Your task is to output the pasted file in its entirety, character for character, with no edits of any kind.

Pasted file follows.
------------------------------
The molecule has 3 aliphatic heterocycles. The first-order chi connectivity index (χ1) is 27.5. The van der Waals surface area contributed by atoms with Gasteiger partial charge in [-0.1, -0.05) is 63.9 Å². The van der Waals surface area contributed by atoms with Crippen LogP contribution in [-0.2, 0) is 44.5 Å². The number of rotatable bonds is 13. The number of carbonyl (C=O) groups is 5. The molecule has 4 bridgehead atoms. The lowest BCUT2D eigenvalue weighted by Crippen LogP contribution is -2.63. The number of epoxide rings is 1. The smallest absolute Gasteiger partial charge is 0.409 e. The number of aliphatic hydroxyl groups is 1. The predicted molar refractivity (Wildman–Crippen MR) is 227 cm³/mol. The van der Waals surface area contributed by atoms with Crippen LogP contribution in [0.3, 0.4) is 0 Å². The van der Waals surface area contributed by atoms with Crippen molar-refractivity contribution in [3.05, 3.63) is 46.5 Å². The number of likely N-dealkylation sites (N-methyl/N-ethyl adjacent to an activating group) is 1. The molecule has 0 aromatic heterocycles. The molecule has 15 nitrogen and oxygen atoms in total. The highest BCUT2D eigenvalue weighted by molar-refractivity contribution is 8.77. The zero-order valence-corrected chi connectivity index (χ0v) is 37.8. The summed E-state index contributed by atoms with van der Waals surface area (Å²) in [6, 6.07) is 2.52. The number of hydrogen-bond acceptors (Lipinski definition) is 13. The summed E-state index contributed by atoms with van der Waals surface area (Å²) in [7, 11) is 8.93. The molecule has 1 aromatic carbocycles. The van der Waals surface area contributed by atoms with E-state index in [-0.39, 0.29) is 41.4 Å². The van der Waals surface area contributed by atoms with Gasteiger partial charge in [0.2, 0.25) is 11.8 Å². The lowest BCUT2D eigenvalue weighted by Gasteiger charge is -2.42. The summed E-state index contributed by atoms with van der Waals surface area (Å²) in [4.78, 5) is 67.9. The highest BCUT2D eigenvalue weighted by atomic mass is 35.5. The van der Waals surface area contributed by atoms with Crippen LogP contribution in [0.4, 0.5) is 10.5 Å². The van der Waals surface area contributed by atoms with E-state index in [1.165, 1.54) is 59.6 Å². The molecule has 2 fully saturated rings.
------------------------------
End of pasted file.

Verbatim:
The molecule has 3 aliphatic heterocycles. The first-order chi connectivity index (χ1) is 27.5. The van der Waals surface area contributed by atoms with Gasteiger partial charge in [-0.1, -0.05) is 63.9 Å². The van der Waals surface area contributed by atoms with Crippen LogP contribution in [-0.2, 0) is 44.5 Å². The number of rotatable bonds is 13. The number of carbonyl (C=O) groups is 5. The molecule has 4 bridgehead atoms. The lowest BCUT2D eigenvalue weighted by Crippen LogP contribution is -2.63. The number of epoxide rings is 1. The smallest absolute Gasteiger partial charge is 0.409 e. The number of aliphatic hydroxyl groups is 1. The predicted molar refractivity (Wildman–Crippen MR) is 227 cm³/mol. The van der Waals surface area contributed by atoms with Crippen LogP contribution in [0.3, 0.4) is 0 Å². The van der Waals surface area contributed by atoms with Crippen molar-refractivity contribution in [3.05, 3.63) is 46.5 Å². The number of likely N-dealkylation sites (N-methyl/N-ethyl adjacent to an activating group) is 1. The molecule has 0 aromatic heterocycles. The molecule has 15 nitrogen and oxygen atoms in total. The highest BCUT2D eigenvalue weighted by molar-refractivity contribution is 8.77. The zero-order valence-corrected chi connectivity index (χ0v) is 37.8. The summed E-state index contributed by atoms with van der Waals surface area (Å²) in [6, 6.07) is 2.52. The number of hydrogen-bond acceptors (Lipinski definition) is 13. The summed E-state index contributed by atoms with van der Waals surface area (Å²) in [7, 11) is 8.93. The molecule has 1 aromatic carbocycles. The van der Waals surface area contributed by atoms with E-state index in [-0.39, 0.29) is 41.4 Å². The van der Waals surface area contributed by atoms with Gasteiger partial charge in [0.2, 0.25) is 11.8 Å². The lowest BCUT2D eigenvalue weighted by Gasteiger charge is -2.42. The summed E-state index contributed by atoms with van der Waals surface area (Å²) in [4.78, 5) is 67.9. The highest BCUT2D eigenvalue weighted by atomic mass is 35.5. The van der Waals surface area contributed by atoms with Crippen LogP contribution in [0.4, 0.5) is 10.5 Å². The van der Waals surface area contributed by atoms with E-state index in [1.165, 1.54) is 59.6 Å². The molecule has 2 fully saturated rings.